Though presumptive Democratic presidential nominee Joe Biden continues to cast himself as a centrist candidate, he has received the support of some far-left activists.
Among the most recent examples of this apparent mixed message is an endorsement by Angela Davis, who National Review described as an “unrepentant champion of domestic terrorists and murderers.”
“Pressured into allowing more space”
While Davis did not express full-throated confidence in his ability to “lead us in the right direction,” she nonetheless cast her lot with Biden in a video clip that emerged online earlier this week.
“It will be about choosing a candidate who can be most effectively pressured into allowing more space for the evolving anti-racist movement,” she said of the 2020 presidential race.
Opining on the state of the U.S. election, Davis made her recent remarks as a guest on RT, a television network funded by the Russian government, according to The Washington Times.
“Biden is far more likely to take mass demands seriously,” she said, as the Times reported. “The election will ask us not so much to vote for the best candidate but to vote for or against ourselves. And to vote for ourselves I think means that we will have to campaign for and vote for Biden.”
“For sanity and our democracy”
While the clip has been removed from several platforms, U.S. Rep. Ilhan Omar (D-MI) attached Davis’ clip to her own endorsement of the former vice president.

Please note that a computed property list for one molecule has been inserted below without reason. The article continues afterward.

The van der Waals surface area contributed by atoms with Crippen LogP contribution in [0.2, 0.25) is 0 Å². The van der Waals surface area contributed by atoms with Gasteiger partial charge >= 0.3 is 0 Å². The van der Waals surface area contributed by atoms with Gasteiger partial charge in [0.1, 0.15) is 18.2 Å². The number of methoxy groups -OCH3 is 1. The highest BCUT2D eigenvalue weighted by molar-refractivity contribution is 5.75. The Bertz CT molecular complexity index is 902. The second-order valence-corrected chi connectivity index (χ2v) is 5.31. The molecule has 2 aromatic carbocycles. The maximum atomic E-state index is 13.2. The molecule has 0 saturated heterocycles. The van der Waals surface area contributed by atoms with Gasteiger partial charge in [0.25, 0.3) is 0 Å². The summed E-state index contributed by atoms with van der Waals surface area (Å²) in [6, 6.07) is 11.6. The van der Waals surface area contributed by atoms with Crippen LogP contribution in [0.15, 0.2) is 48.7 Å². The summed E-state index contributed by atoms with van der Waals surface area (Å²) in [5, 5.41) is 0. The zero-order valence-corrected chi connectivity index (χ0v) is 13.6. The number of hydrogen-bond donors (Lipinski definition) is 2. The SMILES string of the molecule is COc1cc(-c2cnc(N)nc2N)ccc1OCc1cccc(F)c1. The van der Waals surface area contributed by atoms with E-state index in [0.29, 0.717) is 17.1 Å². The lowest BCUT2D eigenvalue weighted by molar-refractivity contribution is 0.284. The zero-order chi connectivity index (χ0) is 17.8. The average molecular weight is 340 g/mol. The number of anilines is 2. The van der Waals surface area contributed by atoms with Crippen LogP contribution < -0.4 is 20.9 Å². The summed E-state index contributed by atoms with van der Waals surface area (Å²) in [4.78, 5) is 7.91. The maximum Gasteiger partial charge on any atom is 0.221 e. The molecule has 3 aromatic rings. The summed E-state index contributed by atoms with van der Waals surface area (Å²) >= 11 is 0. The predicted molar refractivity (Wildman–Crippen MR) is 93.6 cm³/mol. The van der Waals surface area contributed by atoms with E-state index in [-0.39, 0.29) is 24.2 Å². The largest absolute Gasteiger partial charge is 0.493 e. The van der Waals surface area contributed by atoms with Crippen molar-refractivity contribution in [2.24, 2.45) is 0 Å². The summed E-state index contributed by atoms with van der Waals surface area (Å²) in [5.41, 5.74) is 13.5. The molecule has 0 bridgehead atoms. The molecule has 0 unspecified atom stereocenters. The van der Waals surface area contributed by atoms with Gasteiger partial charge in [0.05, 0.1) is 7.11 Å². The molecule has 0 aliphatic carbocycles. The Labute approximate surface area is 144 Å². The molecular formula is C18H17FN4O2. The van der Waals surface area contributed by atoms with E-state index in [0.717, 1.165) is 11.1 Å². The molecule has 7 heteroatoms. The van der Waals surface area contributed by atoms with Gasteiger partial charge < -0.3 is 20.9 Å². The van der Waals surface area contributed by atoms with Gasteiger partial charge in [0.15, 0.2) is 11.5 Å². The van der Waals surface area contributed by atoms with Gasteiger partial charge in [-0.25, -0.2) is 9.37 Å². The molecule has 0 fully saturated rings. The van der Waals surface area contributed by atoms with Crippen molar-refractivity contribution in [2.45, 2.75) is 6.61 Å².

“I am voting for Biden, because a vote for Biden is one for ourselves,” the congresswoman wrote.
She went on to assert that “Trump’s America isn’t inclusive and doesn’t see it as ‘our’ country,” suggesting that a vote for Biden is necessary for “the sake of progress, for sanity and our democracy.”
Biden, for his part, will need to walk a fine line as he continues a campaign that has notably avoided aligning itself with the party’s far-left wing.
It remains to be seen whether endorsements from Davis and Omar will be enough to shore up support among progressives or whether it will force him to run to the left of his current position.
His ability to please the warring factions within the Democratic Party could mean the difference between his win in November or another four years for President Donald Trump.